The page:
During his studies of Te Reo Māori Jo’el Komene encountered taonga puoro., and immersed himself in their creation, their songs and performance. A carver, Jo’el creates his own instruments and learns their songs without being taught.

    Completing his studies with a Masters in taonga puoro from Waikato University, Jo’el today shares his taonga puoro. songs at Marae and in workshops across the country.

    Unlike classical performance there is no written notation for neither the lyre nor taonga puoro. The musicians immerse themselves in the instrument’s history and culture to discover and release the instrument’s song.

    Sundus Abdul Hadi is an Iraqi-Canadian multimedia artist. She was born in the UAE and raised in Montreal, where she is currently pursuing an MA in Media Studies at Concordia University. Sundus uses manipulated photographic imagery, mixed-media painting, artist books and sound in her art to build a deeper understanding of the socio-political situation in Iraq and to generate dialogue within both Eastern and Western audiences. Her recent series WARCHESTRA “is a multimedia series of visual and sonic components about war and culture. By replacing weapons of war with musical instruments, the WARCHESTRA experience aims to re-imagine the media-saturated spaces of the Middle East, and Iraq in particular, through collage and sound. The project has evolved into an act of empowerment through culture, highlighting the cultural heritage of the Arab peoples amidst an ongoing backdrop of war and destruction. It aims to combat the stereotypical image of Arabs in the Western Media as gun-toting and violent, and to instead draw attention to culture and heritage.”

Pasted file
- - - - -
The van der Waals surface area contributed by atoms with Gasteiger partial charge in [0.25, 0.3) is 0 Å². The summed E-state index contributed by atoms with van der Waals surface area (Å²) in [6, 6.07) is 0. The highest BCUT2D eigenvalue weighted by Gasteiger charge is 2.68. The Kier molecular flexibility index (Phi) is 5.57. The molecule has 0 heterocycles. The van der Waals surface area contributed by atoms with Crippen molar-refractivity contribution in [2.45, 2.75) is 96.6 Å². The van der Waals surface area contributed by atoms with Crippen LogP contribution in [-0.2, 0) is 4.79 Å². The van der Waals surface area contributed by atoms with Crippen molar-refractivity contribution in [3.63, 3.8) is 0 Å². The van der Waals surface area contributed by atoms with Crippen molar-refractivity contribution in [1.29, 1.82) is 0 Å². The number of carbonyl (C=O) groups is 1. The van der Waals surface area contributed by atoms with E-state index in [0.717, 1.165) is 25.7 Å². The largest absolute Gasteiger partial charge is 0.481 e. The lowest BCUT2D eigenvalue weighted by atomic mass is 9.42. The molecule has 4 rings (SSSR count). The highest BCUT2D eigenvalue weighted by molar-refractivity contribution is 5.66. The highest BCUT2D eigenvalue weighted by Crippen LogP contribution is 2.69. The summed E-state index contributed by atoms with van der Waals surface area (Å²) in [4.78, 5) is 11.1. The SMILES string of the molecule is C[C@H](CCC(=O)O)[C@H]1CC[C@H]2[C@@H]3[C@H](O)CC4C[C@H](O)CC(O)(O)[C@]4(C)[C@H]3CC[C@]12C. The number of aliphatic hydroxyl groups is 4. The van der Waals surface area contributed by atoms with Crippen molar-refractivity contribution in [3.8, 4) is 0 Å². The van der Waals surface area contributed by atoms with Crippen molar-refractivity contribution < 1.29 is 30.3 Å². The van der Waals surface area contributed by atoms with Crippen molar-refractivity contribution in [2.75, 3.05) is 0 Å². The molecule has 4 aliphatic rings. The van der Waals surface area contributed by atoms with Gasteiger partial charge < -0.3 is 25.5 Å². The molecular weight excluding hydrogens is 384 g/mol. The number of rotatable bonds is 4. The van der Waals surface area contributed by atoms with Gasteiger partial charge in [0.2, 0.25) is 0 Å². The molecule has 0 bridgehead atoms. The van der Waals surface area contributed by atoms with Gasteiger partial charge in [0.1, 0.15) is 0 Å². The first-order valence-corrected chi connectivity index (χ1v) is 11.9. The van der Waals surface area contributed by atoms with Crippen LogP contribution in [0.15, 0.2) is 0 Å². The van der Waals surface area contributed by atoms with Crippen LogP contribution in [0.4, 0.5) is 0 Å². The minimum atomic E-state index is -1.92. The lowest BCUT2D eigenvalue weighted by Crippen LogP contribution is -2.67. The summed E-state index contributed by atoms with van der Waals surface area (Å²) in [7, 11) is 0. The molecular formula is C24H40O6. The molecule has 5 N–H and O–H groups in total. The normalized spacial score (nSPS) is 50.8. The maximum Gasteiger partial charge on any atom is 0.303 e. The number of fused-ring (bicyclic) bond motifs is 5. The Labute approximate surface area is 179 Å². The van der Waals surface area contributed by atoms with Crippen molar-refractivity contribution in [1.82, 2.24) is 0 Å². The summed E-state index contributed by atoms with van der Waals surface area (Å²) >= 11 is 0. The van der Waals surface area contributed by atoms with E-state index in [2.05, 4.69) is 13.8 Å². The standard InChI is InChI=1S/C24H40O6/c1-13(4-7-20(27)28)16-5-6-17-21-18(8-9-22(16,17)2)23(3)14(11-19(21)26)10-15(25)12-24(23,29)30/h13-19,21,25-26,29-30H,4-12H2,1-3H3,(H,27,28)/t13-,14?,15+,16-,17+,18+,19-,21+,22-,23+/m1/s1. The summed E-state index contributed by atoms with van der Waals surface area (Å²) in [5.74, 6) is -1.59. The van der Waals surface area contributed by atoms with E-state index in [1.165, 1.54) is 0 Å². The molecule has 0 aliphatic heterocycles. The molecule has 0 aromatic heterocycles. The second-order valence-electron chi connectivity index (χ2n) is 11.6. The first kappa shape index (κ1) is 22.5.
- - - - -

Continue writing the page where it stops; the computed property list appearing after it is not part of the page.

The Lyre of Tauranga

    The Lyre of Tauranga combines different cultures: ancient Mesopotamia where it was first built, the cradle of civilization, the location of the biblical Garden of Eden and the birthplace of the first known writing system, cuneiform writing.